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posted: 3/5/2017 6:00 AM

Gardening clubs convention coming to Naperville

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  • Members of the South Barrington Garden Club rest after planting native species in the South Barrington Conservancy, a 35-acre plot of land set aside for the preservation and restoration of wooded and wetland prairies.

    Members of the South Barrington Garden Club rest after planting native species in the South Barrington Conservancy, a 35-acre plot of land set aside for the preservation and restoration of wooded and wetland prairies.
    Courtesy of the Garden Clubs of Illinois

  • A floral arrangement by last year's convention designer, Anton Engelmann of Town & Country Florists.

    A floral arrangement by last year's convention designer, Anton Engelmann of Town & Country Florists.
    Courtesy of the Garden Clubs of Illinois

  • An adult monarch feeds on butterfly weed (asclepias tuberosa).

    An adult monarch feeds on butterfly weed (asclepias tuberosa).
    Courtesy of the Garden Clubs of Illinois

  • Monarch caterpillars thrive on milkweed, and garden clubs across the state and nation are encouraging gardeners to plant more of it to reverse the trend of dwindling numbers of monarchs.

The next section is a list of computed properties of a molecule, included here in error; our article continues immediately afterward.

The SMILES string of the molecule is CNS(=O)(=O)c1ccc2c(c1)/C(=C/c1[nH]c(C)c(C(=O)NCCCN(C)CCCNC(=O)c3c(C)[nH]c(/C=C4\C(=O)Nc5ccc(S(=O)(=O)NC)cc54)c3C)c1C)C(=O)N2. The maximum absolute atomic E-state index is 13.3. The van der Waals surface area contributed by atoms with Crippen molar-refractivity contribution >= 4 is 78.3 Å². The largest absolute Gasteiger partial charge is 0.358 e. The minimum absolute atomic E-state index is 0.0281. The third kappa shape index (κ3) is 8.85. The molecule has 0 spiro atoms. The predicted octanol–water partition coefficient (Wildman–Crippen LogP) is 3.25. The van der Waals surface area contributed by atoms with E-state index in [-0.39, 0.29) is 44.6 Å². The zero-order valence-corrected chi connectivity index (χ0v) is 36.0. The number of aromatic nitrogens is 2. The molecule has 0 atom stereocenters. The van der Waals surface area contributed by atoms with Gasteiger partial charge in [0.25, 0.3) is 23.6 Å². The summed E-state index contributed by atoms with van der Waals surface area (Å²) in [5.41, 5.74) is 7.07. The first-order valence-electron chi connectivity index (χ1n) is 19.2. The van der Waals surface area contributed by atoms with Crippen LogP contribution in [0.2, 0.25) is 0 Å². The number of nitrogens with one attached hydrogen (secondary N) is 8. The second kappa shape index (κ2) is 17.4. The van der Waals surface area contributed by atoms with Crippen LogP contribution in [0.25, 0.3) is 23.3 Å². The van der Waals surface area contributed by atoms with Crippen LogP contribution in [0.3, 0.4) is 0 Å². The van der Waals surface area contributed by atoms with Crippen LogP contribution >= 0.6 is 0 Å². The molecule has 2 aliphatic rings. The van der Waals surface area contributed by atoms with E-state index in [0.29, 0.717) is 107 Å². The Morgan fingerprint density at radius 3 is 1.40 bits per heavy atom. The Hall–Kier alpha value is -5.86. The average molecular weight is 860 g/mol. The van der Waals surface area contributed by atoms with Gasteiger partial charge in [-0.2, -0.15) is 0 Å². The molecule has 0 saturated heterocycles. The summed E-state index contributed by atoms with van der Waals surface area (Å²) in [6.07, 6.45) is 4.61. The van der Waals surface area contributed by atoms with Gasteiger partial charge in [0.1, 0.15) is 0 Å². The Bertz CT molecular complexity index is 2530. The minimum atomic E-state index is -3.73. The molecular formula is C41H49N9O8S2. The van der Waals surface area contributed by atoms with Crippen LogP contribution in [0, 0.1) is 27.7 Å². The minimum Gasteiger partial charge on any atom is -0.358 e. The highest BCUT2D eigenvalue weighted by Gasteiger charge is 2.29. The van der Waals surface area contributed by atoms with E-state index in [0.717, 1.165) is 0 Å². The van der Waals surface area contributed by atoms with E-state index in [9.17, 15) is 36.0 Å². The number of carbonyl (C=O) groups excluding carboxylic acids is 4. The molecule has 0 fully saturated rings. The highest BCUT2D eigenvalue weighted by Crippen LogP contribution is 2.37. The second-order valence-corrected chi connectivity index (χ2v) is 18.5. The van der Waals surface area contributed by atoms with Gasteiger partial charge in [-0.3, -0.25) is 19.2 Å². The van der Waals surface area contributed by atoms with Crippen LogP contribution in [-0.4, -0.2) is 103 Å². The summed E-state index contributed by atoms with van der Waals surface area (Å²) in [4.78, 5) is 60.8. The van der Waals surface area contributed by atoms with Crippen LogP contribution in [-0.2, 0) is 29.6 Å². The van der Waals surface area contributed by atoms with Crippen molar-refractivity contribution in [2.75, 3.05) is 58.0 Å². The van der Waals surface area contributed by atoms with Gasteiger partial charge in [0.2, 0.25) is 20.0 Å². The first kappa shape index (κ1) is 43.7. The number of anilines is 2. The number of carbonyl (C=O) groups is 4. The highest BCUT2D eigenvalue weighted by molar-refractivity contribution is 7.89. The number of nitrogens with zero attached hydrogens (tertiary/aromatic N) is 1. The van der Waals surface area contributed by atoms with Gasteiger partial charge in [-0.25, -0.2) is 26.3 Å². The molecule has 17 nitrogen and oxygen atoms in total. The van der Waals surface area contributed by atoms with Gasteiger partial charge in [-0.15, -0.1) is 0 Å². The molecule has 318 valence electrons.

Monarch caterpillars thrive on milkweed, and garden clubs across the state and nation are encouraging gardeners to plant more of it to reverse the trend of dwindling numbers of monarchs.
    Courtesy of the Garden Clubs of Illinois

 
By Mary Jekielek Insprucker
Daily Herald Correspondent

In these last blustery days of the season, gardeners are warming up to thoughts of a spring garden promenade. While still too early to pound ground, now is the time to plant garden ideas. To help with that, the Garden Clubs of Illinois will host its 90th annual convention at the Chicago Marriott in Naperville.

The cultivating affair takes place Sunday, March 19, and Monday, March 20. This year's adventurous theme is "Go Native" and it focuses on incorporating native plants into your gardens. This event is open to the public.